On Wednesday, Portland, Ore.-based TriMet’s new bus fuel and wash facilities at the Merlo bus yard in Beaverton went into operation. The wash facility replaces one that had exceeded its life span, requiring repeated repairs over the years, while the fuel facility includes upgraded fuel storage tanks.
The new wash facility incorporates sustainability features, including reusing and recycling the water used to wash the buses, only using new water during the final rinse phase and operating high-efficiency lighting.
Other sustainability features of the overall project, include low VOC paints, adhesives and sealants, high-efficiency irrigation and 20KW solar panel with energy recovery.
The new fueling facility also includes four new 20,000 gallon underground storage tanks, each with double walls and a sensor system to detect leaks, which replaced two aging single-wall tanks.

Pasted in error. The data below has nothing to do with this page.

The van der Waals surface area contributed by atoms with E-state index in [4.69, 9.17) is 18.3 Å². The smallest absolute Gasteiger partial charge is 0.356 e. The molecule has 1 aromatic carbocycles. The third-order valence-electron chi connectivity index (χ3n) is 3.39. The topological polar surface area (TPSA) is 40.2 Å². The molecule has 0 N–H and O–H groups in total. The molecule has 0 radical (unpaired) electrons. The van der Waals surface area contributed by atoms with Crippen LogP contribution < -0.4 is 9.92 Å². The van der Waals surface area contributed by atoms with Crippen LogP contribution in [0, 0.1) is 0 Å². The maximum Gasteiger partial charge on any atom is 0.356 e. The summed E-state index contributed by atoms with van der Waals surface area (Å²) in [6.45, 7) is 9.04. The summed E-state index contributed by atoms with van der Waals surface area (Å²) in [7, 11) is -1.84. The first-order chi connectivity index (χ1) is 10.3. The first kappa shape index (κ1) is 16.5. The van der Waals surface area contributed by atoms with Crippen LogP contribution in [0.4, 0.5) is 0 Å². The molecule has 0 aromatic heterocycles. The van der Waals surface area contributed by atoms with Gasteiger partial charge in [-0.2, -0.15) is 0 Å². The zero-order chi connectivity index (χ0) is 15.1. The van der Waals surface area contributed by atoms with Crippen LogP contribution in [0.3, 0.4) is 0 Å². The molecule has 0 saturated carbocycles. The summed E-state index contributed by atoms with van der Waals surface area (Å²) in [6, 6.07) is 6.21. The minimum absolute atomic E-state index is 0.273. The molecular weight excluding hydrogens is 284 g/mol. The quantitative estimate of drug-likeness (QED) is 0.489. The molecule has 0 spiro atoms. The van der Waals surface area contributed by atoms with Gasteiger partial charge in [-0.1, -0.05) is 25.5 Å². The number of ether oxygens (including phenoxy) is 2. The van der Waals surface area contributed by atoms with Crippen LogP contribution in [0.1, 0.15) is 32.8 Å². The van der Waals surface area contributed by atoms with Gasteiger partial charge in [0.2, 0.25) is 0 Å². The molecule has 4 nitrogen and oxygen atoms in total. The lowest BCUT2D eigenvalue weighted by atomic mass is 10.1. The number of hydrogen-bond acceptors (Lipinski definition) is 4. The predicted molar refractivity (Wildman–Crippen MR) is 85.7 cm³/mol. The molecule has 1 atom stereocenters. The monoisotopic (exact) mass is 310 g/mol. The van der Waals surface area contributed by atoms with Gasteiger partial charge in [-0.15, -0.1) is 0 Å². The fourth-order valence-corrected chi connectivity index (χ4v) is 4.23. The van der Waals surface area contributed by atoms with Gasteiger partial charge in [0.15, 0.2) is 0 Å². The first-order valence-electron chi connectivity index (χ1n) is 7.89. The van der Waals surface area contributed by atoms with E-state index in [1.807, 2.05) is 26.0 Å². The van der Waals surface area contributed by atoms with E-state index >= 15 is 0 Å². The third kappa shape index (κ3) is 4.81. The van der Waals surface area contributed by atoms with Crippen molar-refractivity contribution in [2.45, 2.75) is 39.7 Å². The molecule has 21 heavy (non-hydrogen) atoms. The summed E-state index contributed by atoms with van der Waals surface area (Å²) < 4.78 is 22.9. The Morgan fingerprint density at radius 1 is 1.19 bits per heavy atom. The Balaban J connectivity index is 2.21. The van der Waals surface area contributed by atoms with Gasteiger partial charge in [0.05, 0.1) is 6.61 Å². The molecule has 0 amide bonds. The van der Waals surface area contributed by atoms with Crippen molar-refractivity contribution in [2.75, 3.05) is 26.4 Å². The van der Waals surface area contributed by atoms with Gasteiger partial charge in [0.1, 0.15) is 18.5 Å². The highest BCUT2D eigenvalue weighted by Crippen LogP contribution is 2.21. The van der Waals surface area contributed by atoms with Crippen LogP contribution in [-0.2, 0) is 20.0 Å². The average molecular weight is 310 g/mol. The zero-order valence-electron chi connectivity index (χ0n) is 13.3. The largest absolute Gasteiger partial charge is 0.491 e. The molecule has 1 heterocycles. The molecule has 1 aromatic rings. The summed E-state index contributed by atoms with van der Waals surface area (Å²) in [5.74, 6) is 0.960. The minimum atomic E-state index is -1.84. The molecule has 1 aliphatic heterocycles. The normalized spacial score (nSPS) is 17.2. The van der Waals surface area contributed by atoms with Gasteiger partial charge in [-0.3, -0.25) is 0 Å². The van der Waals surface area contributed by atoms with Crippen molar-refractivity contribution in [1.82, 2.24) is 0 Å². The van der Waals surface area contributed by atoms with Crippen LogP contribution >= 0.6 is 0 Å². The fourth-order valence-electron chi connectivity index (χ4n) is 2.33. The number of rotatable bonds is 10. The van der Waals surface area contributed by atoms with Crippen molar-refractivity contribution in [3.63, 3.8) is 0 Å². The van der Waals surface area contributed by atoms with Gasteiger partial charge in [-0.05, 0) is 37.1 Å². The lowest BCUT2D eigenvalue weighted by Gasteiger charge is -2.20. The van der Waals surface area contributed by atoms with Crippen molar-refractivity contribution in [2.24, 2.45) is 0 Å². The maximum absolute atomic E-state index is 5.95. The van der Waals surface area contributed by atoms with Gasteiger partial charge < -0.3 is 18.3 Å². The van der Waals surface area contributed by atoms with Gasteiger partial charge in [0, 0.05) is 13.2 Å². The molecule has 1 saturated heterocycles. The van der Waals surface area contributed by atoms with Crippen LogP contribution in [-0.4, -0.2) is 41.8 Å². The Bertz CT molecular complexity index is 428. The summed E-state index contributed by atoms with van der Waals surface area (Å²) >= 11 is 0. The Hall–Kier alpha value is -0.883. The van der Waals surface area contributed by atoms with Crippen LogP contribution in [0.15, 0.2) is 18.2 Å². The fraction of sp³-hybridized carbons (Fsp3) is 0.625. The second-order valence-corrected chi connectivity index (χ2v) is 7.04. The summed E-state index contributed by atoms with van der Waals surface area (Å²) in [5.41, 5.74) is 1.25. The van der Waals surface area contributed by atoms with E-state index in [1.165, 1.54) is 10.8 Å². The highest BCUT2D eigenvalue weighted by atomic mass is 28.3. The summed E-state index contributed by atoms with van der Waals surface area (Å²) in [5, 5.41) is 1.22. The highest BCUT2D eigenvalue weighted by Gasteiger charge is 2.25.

The Merlo bus yard houses 130 buses, with 111 buses fueled and cleaned through the facility each day. The bus wash building was opened in 1980 and has been on the rebuild list for nearly a decade, but the project was delayed due to lack of funds.
The $10.9 million project, which also includes a new building for the agency's LIFT (paratransit service) administrative functions, was made possible by federal stimulus funds from the American Recovery and Reinvestment Act. Skanska is the general contractor, overseeing 39 subcontractors that include 10 Disadvantaged Business Enterprise (DBE) firms.
More than 115 construction workers will be employed over the course of the project and about 20 jobs were retained due to this project. As of Sept. 30, 2010, 39,459.62 job hours had occurred on this project with a payroll of $1.85 million. The LIFT administrative building is expected to open in January 2011.